Athletic Germany vs artistic Spain
GERMANY'S abrupt coming of age at this World Cup has caught almost everyone by surprise – everyone that is but their coach Joachim Loew. Written off as too inexperienced in the run-up to the finals, Loew's squad…
DURBAN GERMANY’S abrupt coming of age at this World Cup has caught almost everyone by surprise — everyone that is but their coach Joachim Loew.
Written off as too inexperienced in the run-up to the finals, Loew’s squad will kick off Wednesday’s semi-final against Spain as slight outsiders.
But it is testimony to the vibrancy of the performances Loew has overseen in South Africa that no-one will regard it as a major shock should it end Spain’s dream of lifting its first World Cup.
While outsiders thought theycould see significant weaknesses in a Germany squad rejuvenated by an influx of talent from the under-21 side that won last year’s European Championship, Loew always felt he would be leading a competitive group into Africa’s first World Cup.
“I’ve never doubted this team’s potential or development,” he said.
“They’ve shown a thirst for victory that is worthy of world champions.” Australian, England and Argentina — all of whom saw their own World Cup dreams shattered by four-goal thrashings at the hands of the Germans — will testify to that.
As well as coaxing some devastating displays from his players, Loew appears to run a happy camp, something that has not always been the case in the past, even with successful German squads.
“It’s a nice team,” he said.
“They like to learn, they’re very motivated and I’m very proud of them.
It has been a great experience, on and off the pitch.” While Germany’s performances have surpassed what was expected of it, Spain has not yet delivered a collective display equal to the sum of the individual talents in its ranks.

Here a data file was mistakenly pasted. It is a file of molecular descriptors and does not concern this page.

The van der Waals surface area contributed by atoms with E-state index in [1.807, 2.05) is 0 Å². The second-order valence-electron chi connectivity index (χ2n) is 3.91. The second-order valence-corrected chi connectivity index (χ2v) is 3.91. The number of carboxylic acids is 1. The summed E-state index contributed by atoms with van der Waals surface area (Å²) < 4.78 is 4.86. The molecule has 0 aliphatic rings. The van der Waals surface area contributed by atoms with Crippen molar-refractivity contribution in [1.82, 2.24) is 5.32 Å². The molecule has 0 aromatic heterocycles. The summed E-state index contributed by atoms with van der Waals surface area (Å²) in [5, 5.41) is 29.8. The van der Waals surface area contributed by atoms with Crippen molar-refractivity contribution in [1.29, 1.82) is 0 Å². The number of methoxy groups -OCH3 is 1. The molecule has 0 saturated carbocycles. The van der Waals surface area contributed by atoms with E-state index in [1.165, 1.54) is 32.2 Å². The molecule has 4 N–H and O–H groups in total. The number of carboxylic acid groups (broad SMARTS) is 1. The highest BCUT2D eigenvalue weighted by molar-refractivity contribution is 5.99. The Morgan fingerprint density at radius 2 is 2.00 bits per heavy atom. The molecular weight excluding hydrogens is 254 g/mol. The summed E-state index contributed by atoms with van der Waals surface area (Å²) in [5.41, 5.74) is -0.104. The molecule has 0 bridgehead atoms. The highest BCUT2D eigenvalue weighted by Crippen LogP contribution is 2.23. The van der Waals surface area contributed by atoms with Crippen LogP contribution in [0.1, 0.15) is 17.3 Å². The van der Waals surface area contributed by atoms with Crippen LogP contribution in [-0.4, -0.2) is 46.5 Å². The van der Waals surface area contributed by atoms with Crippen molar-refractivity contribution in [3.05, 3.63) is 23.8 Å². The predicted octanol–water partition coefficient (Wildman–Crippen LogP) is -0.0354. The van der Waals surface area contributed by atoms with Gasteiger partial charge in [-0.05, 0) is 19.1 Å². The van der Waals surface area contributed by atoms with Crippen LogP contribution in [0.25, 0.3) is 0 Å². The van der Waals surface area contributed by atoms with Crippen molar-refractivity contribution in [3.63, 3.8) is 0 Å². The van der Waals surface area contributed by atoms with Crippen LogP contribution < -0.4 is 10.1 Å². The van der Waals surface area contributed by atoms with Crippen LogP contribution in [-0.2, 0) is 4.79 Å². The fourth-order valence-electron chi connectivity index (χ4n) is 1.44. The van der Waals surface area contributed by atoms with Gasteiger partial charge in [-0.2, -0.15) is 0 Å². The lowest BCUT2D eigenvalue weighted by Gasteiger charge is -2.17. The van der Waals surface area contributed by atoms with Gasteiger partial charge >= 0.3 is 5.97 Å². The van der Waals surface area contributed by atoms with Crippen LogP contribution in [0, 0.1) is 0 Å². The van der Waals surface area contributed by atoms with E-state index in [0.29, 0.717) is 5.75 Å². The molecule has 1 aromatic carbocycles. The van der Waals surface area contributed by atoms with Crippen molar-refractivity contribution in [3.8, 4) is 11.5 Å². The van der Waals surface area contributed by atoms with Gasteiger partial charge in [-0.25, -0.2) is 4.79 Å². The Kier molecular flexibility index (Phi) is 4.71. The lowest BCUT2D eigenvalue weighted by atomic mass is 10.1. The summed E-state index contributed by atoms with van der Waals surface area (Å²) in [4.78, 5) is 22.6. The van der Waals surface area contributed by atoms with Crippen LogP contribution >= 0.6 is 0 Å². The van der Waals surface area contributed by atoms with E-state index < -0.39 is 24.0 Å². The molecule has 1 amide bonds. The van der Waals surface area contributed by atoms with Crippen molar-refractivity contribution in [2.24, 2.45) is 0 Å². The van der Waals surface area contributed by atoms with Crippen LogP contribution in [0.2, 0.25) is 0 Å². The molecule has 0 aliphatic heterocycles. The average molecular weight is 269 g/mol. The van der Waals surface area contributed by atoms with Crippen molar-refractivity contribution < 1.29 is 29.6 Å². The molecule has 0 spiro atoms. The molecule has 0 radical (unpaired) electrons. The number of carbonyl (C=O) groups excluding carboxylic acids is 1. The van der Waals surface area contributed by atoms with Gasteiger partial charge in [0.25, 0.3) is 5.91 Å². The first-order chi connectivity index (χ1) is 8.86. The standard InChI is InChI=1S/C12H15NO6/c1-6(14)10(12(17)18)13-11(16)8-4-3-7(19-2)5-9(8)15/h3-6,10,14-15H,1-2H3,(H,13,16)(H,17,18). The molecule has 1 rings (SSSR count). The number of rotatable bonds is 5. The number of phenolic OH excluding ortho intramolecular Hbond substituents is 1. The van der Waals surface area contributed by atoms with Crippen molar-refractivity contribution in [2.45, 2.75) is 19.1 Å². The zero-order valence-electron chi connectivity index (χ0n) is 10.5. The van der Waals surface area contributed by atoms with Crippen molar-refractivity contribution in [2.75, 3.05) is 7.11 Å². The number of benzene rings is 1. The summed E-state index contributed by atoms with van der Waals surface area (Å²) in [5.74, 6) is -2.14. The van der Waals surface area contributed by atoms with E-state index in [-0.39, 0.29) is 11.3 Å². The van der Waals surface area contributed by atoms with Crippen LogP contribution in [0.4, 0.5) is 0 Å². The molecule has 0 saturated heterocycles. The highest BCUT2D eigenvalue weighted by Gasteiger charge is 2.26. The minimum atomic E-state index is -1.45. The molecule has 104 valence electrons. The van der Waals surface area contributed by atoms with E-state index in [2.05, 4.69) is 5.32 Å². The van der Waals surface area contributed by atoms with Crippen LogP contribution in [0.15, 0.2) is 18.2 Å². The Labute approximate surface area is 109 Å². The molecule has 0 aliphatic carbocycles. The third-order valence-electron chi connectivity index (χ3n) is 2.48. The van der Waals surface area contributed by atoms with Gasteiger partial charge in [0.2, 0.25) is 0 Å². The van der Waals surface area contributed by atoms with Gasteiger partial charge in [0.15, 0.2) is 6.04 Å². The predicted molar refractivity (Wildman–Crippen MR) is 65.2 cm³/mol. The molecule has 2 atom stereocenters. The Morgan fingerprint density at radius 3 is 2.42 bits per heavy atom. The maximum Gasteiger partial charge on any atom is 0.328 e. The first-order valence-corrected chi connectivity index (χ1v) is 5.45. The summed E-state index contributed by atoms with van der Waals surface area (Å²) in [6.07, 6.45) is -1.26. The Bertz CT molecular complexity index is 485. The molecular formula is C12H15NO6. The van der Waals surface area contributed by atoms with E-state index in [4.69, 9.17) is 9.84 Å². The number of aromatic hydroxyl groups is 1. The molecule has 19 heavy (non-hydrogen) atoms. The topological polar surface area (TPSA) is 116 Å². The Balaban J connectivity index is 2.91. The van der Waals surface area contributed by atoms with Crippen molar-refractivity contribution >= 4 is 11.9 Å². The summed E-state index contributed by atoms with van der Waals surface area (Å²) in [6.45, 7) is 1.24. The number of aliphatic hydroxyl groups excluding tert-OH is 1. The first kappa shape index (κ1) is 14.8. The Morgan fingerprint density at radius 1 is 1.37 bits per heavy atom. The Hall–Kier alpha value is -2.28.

There is intense pressure, too, on a group of players weighed down by the burden of making up for decades of under-achievement on the international stage by a country whose domestic league has long been one of the strongest in the world.
The likes of Xavi, Andres Iniesta and David Villa will be acutely aware that, in terms of pure footballing ability, the unexepected demise of Brazil has left them head-andshoulders above the other teams left in the competition.
They know they will have squandered an opportunity that is unlikely to come again should they fail to go on and emulate the West Germany side that followed up their triumph at Euro 72 by becoming world champions on home soil two years later.
The Spanish have only once before been this close to World Cup glory.
In 1950, in Brazil, where only 13 countries took part, it made it to the final group stage, where a draw with the eventual champions Uruguay and defeats by Brazil and Sweden resulted in it finishing fourth.
In the Spanish camp however, suggestions that the intensity of expectation surrounding it could represent its Achilles heel are batted away, and its hope is that Germany will give it the opportunity to impose its quick-passing style on the match.
“We’ve had tough games against opponents who, above all, wanted to stop us playing,” said head coach Vicente Del Bosque.
“I think the semi-final will be different.
Both teams want to reach the final.
“We know we can play better than we have done so far, hopefully it will be an open match and a good advert for football.” Del Bosque has not changed his line-up for the last three matches and is set to keep faith with misfiring Liverpool striker Fernando Torres, who has struggled in a lone striker role while teammate Villa has plundered five goals from a deeper position on the left.
Germany though will still be wary of the striker who scored the only goal of the match when Spain beat Germany in the Euro 2008 final.
“It’d be nice to do it again, but it doesn’t matter who scores as long as we win,” Torres said.
Spain have no injury concerns while Germany will be significantly weakened by the loss of outstanding midfielder Thomas Mueller, who is suspended.
Loew has to decide between Hamburg attacking midfielder Piotr Trochowski and 20- year-old Toni Kroos as a replacement for a match in which one goal will see striker Miroslav Klose equal Ronaldo’s record of 15 in World Cup finals.
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